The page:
The word “bastard” is used occasionally.
The word “hell” is used often.
The word “damn” is used occasionally.
Cortana, the AI traveling with Master Chief, has a holographic form of a shapely woman whose entire form is covered in binary code. She is not sexualized in any way.
The Covenant is determined to wipe out humanity for misguided religious reasons, but those are not explored or even really mentioned until the second game.
It should perhaps be noted that the level in which the player first encounters the Flood is renown for its effectiveness at scaring the player. While hardly on the level of horror game scares, the level leads up to the reveal of the flood with things such as a hallway splattered in Covenant blood, a crazed marine shooting at you and babbling incoherently, and a dead marine falling from a suddenly-opened door. It’s impressively effective, and not for easily scared players.
A Child’s Perspective
Over the last ten years, I have known plenty of kids that have loved Halo. Especially in the original Xbox version, before the Flood was rendered in HD, Halo is one of the most mild M-rated shooters out there, which, along with its intriguing story and simple but solid gameplay, makes it a good choice as a first shooter for a maturing child.
I’m just going to make this claim; Halo is one of the greatest shooters ever made. It was back then, and it still is today. The mechanics are simple, especially in comparison with many more modern shooters, but they are also solid and enjoyable, and the story, world, and atmosphere carry the game no less than the actual gameplay. The Halo series as a whole also has some of the most fitting, beautiful, and exciting music ever written for a video game. None of these things have changed in the transition to HD, and the ability to press a single button and switch between the old graphics and the new makes for a lot of jaw-dropping moments when you realize how much better it all looks.
Some mild disappointments with the porting show up. Some objects were made to look smaller, for instance, but the actual hit boxes weren’t changed, so you can sometimes run into something it looks like you’re next to. The opposite is sometimes true as well, making some objects look bigger, but you can just walk through them. The animations also look the same, so while everything looks far better, feet still slip on floors a bit and the dying animations look dated. And the tank still controls pretty badly. But really, these are small complaints that we got past ten years ago, and can just as easily be overlooked now.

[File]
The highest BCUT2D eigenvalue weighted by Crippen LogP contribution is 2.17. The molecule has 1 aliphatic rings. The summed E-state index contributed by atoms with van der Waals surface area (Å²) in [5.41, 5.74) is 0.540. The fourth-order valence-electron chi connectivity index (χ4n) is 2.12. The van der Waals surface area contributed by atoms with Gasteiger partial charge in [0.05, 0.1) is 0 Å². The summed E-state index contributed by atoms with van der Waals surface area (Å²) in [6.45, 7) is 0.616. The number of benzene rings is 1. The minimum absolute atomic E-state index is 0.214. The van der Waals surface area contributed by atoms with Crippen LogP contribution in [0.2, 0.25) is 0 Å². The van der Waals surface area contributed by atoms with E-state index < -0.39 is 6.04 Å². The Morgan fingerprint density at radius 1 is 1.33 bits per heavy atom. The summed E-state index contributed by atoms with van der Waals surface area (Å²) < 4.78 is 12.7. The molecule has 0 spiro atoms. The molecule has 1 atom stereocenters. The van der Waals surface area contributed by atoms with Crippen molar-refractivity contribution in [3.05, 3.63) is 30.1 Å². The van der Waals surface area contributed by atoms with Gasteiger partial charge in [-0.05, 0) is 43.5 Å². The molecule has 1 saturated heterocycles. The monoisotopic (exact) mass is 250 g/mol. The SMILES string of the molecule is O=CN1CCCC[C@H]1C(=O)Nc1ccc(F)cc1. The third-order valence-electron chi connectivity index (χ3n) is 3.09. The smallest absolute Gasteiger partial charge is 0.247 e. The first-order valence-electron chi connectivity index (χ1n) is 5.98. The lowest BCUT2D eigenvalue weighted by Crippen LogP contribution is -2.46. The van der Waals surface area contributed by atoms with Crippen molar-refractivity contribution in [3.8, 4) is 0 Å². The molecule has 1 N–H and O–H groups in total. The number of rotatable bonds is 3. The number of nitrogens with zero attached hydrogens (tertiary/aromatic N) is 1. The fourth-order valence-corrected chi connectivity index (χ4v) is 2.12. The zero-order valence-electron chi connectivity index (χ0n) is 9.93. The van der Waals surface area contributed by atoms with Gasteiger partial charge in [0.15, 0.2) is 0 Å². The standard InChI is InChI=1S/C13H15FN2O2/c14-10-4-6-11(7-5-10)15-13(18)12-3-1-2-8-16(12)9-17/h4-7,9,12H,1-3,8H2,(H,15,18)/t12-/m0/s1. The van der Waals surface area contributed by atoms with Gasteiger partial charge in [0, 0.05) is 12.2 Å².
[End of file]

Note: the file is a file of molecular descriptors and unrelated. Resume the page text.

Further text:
As for whether Halo: Anniversary is appropriate for children, I certainly wouldn’t say to let your children loose on it. I will say, however, that even with the Flood’s more detailed design, Halo is about as mild as you can get in an M-rated game. Beyond that, it’s a far more interesting game from an artistic perspective than most shooters out there, which is a nice change of pace from constantly playing Call of Duty online. Halo is as good a shooter as you can get if you want to let your child start playing this genre; it’s simple enough not to be confusing, good enough aesthetically as to provide value beyond simple entertainment, and more mild in its content than most shooters on the market. So you decide when your child is ready to play shooters, but when they are, I highly recommend this one.
Jonathan McKee is the author of over twenty books including the brand new The Bullying Breakthrough; The Teen’s Guide to Social Media & Mobile Devices; If I Had a Parenting Do Over; and the Amazon Best Seller - The Guy's Guide to God, Girls and the Phone in Your Pocket. He speaks to parents and leaders worldwide, all while providing free resources for parents on his website TheSource4Parents.com. Jonathan, his wife Lori, and their three kids live in California.